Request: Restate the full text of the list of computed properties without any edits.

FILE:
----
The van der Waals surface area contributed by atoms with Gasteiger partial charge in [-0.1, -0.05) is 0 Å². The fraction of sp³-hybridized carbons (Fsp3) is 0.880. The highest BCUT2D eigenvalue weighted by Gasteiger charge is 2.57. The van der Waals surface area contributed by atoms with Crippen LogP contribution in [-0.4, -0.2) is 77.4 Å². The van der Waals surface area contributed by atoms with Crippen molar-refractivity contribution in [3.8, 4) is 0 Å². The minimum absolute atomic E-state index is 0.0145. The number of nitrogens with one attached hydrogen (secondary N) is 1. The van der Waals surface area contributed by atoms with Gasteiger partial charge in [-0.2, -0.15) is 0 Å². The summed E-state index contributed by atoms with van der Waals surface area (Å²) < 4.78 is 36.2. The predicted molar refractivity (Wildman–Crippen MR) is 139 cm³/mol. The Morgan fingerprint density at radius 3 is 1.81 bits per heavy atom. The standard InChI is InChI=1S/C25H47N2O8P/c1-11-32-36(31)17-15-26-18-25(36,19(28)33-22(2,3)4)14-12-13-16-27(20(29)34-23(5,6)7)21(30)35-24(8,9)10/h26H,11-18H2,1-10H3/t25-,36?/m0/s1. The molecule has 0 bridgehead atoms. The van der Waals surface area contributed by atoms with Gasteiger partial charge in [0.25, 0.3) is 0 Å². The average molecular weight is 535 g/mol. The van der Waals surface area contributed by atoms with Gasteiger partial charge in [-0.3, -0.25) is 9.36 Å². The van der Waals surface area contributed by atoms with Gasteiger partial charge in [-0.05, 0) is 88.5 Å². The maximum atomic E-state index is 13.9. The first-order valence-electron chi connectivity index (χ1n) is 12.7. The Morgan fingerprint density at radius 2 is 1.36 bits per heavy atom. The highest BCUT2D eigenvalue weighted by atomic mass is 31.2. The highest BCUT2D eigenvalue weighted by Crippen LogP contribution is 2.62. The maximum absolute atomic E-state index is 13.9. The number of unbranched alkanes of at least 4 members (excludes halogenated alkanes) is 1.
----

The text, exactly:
The van der Waals surface area contributed by atoms with Gasteiger partial charge in [-0.1, -0.05) is 0 Å². The fraction of sp³-hybridized carbons (Fsp3) is 0.880. The highest BCUT2D eigenvalue weighted by Gasteiger charge is 2.57. The van der Waals surface area contributed by atoms with Crippen LogP contribution in [-0.4, -0.2) is 77.4 Å². The van der Waals surface area contributed by atoms with Crippen molar-refractivity contribution in [3.8, 4) is 0 Å². The minimum absolute atomic E-state index is 0.0145. The number of nitrogens with one attached hydrogen (secondary N) is 1. The van der Waals surface area contributed by atoms with Gasteiger partial charge in [-0.2, -0.15) is 0 Å². The summed E-state index contributed by atoms with van der Waals surface area (Å²) < 4.78 is 36.2. The predicted molar refractivity (Wildman–Crippen MR) is 139 cm³/mol. The Morgan fingerprint density at radius 3 is 1.81 bits per heavy atom. The standard InChI is InChI=1S/C25H47N2O8P/c1-11-32-36(31)17-15-26-18-25(36,19(28)33-22(2,3)4)14-12-13-16-27(20(29)34-23(5,6)7)21(30)35-24(8,9)10/h26H,11-18H2,1-10H3/t25-,36?/m0/s1. The molecule has 0 bridgehead atoms. The van der Waals surface area contributed by atoms with Gasteiger partial charge in [0.25, 0.3) is 0 Å². The average molecular weight is 535 g/mol. The van der Waals surface area contributed by atoms with Gasteiger partial charge in [-0.3, -0.25) is 9.36 Å². The van der Waals surface area contributed by atoms with Gasteiger partial charge in [-0.05, 0) is 88.5 Å². The maximum atomic E-state index is 13.9. The first-order valence-electron chi connectivity index (χ1n) is 12.7. The Morgan fingerprint density at radius 2 is 1.36 bits per heavy atom. The highest BCUT2D eigenvalue weighted by atomic mass is 31.2. The highest BCUT2D eigenvalue weighted by Crippen LogP contribution is 2.62. The maximum absolute atomic E-state index is 13.9. The number of unbranched alkanes of at least 4 members (excludes halogenated alkanes) is 1.